Friday night's Mudhoney show was sick.
A note on all those folks who wore earplugs at the show: they were not wrong. My ears still are ringing slightly the morning after.
The dark space is sufficiently packed at the sold-out show; the linebacker-shaped guy in front of me is sweating buckets. We’ve waited all night for Seattle punk legends Mudhoney
to grace the Bartlett stage, and finally they seem to appear out of the ether. It’s straight into the rocking “In 'N' Out of Grace” followed up by the amazing “I Like It Small” and people just lose it — brains rattling from all of the head banging.
For a while, all we get out of frontman Mark Arm is a “thank you” while tuning between songs. The songs ebb and flow between balls-to-the-wall punk and slower, sluggish songs. Every time a high-energy song comes up, the audience gets crazier; some of the younger people up front try to mosh. When the grungy and distorted “Touch Me I’m Sick” finally comes in half-way through the set, it is madness — as is to be expected of their well-known song.
It’s better when Arm isn't playing guitar. Not because he’s not a master guitar player, because he is, his effects are extraordinary, but when the instrument is no longer there as a security blanket of sorts and it’s just him and the microphone, he absolutely can't be contained. Part way through the set he ditches the guitar and starts singing “What to Do With the Neutral” off the 2013 album Vanishing Point
and he’s intoxicating to watch. At points he’s doing his best Iggy Pop impression strutting around stage, other times he’s able to stand still and move in slow motion. His transfer between screaming and singing actually well is made more impressive when you realize he’s 52. All of the band members still have it; this isn't three-chord punk.
The sweet Mudhoney concert poster.
“Chardonnay” also off Vanishing Point
, was a high note. “This song comes from the heart,” Arm explains before getting into the song that expresses his disdain for the white wine. When they finish up the pummeling “The Only Son of the Widow From Nain” they abruptly leave the stage. After only playing an hour, that was a shock to the system. The crowd wants more, we would not be denied.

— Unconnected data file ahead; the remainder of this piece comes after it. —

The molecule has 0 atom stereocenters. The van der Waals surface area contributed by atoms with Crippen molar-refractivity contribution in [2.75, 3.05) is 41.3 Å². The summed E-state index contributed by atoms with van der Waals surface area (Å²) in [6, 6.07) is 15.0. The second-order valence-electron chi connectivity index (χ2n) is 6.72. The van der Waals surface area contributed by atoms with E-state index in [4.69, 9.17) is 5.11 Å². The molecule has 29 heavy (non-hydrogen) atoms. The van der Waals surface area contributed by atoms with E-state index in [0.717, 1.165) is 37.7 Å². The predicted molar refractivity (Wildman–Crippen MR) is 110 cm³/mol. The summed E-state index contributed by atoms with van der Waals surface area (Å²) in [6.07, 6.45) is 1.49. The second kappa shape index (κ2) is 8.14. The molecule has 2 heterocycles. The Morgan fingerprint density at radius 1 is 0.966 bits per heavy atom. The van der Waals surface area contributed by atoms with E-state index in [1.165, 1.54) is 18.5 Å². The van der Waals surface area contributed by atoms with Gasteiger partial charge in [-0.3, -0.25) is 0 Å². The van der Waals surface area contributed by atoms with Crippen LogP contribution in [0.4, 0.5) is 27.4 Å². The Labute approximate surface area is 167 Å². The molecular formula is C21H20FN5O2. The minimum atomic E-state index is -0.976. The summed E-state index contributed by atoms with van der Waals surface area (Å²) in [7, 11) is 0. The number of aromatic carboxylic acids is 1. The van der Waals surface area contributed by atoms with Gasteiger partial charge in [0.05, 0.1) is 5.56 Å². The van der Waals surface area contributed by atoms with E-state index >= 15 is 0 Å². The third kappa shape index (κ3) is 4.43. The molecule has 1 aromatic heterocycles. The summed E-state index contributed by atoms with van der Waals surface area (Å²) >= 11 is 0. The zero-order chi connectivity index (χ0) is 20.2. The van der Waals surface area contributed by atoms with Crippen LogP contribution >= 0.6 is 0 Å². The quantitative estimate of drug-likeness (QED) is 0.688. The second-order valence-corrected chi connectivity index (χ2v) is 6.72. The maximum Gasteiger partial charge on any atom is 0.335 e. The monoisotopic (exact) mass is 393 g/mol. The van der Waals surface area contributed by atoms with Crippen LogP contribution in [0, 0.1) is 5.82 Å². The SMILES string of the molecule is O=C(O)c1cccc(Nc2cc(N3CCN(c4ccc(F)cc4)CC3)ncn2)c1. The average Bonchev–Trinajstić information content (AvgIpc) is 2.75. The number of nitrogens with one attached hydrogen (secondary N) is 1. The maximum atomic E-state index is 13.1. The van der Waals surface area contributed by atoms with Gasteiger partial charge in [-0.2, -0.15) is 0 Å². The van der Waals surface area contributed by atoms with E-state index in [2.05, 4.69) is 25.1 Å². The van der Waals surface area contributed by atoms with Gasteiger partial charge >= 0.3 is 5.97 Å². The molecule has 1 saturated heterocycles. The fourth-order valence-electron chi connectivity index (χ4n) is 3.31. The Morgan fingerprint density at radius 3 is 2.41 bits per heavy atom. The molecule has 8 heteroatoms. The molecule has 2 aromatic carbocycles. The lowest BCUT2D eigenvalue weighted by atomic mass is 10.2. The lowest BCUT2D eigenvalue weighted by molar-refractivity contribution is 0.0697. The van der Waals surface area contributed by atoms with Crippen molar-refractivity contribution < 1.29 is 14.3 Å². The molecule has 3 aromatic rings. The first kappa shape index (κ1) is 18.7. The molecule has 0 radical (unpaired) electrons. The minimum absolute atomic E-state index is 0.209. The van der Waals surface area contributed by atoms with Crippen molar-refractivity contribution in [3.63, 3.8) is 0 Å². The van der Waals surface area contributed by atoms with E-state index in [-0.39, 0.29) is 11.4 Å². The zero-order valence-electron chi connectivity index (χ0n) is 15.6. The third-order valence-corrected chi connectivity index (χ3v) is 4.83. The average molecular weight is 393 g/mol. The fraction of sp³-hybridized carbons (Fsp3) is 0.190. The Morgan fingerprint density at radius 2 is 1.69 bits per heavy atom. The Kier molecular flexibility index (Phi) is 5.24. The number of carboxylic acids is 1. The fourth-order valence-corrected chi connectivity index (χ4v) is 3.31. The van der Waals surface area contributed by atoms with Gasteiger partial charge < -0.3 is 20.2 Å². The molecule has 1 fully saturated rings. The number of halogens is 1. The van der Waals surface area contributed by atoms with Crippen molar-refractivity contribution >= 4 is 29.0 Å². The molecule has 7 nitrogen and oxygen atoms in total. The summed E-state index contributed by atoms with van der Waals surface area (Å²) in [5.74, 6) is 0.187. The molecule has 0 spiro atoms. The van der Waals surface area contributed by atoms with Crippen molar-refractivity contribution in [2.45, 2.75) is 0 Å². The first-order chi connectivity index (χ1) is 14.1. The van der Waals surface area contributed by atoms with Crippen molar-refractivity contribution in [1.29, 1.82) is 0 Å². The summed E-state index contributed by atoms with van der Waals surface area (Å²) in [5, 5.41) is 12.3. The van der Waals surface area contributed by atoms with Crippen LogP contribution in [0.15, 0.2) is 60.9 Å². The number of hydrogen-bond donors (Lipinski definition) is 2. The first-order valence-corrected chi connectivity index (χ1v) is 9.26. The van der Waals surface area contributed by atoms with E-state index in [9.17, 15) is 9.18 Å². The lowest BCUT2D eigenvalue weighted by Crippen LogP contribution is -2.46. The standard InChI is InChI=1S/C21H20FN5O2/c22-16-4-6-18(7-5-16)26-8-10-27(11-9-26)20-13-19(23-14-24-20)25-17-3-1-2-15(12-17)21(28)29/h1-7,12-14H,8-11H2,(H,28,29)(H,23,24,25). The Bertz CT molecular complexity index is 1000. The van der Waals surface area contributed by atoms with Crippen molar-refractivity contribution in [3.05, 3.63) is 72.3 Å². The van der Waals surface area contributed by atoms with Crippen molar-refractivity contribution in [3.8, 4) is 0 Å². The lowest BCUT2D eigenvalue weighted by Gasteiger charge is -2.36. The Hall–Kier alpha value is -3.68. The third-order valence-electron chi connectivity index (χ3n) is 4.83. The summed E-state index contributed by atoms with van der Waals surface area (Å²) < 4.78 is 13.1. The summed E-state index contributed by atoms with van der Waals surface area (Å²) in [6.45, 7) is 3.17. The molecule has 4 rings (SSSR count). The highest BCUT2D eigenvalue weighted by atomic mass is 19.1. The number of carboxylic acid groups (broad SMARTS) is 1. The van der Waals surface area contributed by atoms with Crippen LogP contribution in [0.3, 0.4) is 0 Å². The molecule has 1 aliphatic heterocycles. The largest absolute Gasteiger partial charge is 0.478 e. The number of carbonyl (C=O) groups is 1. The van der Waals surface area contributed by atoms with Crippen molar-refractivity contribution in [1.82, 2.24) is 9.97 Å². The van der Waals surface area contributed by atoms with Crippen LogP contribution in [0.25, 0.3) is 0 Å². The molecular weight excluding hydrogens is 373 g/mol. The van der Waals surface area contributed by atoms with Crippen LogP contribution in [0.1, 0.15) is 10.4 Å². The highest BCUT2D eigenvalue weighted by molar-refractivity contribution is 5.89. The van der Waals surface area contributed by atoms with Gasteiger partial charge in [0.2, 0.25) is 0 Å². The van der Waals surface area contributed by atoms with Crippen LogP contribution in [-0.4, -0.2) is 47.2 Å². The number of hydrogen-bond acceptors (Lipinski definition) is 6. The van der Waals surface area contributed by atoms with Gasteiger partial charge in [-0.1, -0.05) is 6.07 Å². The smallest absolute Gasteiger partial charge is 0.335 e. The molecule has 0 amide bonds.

I half expected this show to be full of dudes who still had their long hair from the ’90s. Instead, there were a lot of bald heads. But in true Northwest fashion, the flannel was everywhere, even though Mudhoney never really wore it back in the day – according to Arm, they preferred velour.
Eventually, they pile back on stage, rolling into the sludgy “Mudride.” Thirty seconds in, drummer Dan Peters stops it. “We haven't played that one in a while,” Arm says. But the encore is by no means ruined. They quickly regroup ending with the all-important “The Money Will Roll Right In” and riotous “Hate the Police” (the best song to put on in your car after you've had a bad day).
Last night, these guys played the hell out of their songs, proving after 26 years together, they're not going anywhere.
On the opener Barton Carroll:
Mudhoney brought along a folk singer to open their punked-out show, and it worked surprisingly well. I’d never heard of Barton Carroll, a singer-songwriter who lives in Seattle, but his intricate guitar work and insightful lyrics had me entranced from the get-go. You often don’t know what you’re going to get with openers, but in this case, what a breath of fresh air. You’ll want to listen to this